Blur Bottle Chemistry Small

By Sooraj Sidhu and Lindsay Carroll, NRA Legal

In a rare prosecution of a worker under the Work Health and Safety Act 2011 (Qld) (the Act), the Queensland Magistrates Court has held a school science teacher liable for breaching his duty to take reasonable care for the health and safety of his students.

The facts

A qualified science teacher with approximately 4 years of teaching experience was delegated the task of demonstrating a number of science experiments during science week at the school.

The teacher selected a number of experiments that involved the use of sodium hydroxide to dissolve aluminium.

In compliance with its duties, the school required the science teacher to carry out a risk assessment. The teacher completed and signed these documents confirming the use of a number of control measures in order to ensure the safety of the students.

One of the identified control measures was a protective screen between the experiment and the audience. However, no such screens were sourced by the teacher. Instead, the teacher enforced a gap between the experiment and the students.

Around 600 students were in attendance during the demonstrations, many of whom raced closer to the experiment for a better look.

After carrying out the experiments, the teacher placed a lid on the bottle containing both sodium hydroxide and aluminium.

By doing so, the teacher allowed for a significant build-up of gas which caused the bottle to burst and spray approximately 60 students with the chemicals. One student received superficial burns to her eyes, lips, neck and abdomen and was hospitalised overnight.

The outcome

The teacher was prosecuted for breaching his duty to take reasonable care for the health and safety of his students by failing to implement the control measures identified as necessary by the risk assessment.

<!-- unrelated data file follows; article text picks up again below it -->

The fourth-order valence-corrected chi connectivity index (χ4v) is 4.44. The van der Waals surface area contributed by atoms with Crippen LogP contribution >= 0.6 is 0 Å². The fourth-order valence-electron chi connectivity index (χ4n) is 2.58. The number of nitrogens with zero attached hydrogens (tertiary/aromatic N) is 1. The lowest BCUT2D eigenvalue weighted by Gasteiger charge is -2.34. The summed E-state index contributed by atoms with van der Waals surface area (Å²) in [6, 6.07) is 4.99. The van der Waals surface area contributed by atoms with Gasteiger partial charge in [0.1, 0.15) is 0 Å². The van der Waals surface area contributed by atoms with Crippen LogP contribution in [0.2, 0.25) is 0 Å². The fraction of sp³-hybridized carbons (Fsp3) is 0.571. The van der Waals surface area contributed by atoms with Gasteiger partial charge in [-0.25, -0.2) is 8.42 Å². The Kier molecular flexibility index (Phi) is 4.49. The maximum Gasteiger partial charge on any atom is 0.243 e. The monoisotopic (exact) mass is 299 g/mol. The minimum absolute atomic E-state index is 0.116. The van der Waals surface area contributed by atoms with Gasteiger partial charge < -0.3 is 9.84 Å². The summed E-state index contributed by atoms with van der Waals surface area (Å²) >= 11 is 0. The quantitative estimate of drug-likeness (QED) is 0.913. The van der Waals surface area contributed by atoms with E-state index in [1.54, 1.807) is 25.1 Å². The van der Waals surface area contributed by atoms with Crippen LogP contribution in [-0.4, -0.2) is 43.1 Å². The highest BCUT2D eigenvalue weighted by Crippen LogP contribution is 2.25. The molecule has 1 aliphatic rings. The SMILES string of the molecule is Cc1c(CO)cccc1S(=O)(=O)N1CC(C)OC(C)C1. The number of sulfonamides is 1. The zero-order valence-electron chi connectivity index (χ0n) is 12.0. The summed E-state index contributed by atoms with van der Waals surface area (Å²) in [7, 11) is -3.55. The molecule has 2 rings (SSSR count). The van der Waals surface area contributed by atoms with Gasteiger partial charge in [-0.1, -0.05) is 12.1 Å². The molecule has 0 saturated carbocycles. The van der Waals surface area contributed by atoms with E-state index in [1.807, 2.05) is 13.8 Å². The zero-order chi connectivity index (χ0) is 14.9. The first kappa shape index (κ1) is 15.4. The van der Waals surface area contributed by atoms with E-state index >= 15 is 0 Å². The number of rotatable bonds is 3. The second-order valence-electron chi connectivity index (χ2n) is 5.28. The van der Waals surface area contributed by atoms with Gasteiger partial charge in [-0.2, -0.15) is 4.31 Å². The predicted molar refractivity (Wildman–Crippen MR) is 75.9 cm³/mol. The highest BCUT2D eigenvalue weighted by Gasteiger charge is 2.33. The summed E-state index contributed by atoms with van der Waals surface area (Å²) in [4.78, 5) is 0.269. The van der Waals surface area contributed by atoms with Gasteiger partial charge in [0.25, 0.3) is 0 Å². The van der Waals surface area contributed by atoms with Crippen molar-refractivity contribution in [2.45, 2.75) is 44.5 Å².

The teacher pleaded guilty to breaching their duty of care under the Act and exposing individuals to a risk of death or serious injury or illness.

The maximum penalty for a breach of this kind is up to $150,000 against a worker personally.

However, Magistrate James Blanch ordered a 12 month good behaviour bond against the teacher, with a recognisance of $2,000 to be forfeited in the event of further breach.

In determining what was appropriate, the Magistrate recognised that a young child was caused distress and pain. However, the Court took into account a number of mitigating factors including that the teacher had no prior history of breaches of work health and safety laws, extensive co-operation during the investigation, excellent character references from the school as well as the teacher’s economic situation, demonstration of remorse and psychiatric counselling post incident.

What this means for you

The Act imposes a work health and safety duty on all persons within a business, including employees.

The extent to which an employer may demonstrate compliance with the Act will vary from case to case.

However, it is clear from recent enforcement action by regulators that, employees are not exempt from prosecution for serious WHS breaches. Accordingly, at the very least, employer’s ought to educate their workforce on work health and safety obligations and provide regular training.

NRA Legal is well versed in the area of work health and safety and can deliver interactive workshops specific to your business.

To find out more information, please contact NRA Legal on 1800 RETAIL (738 245).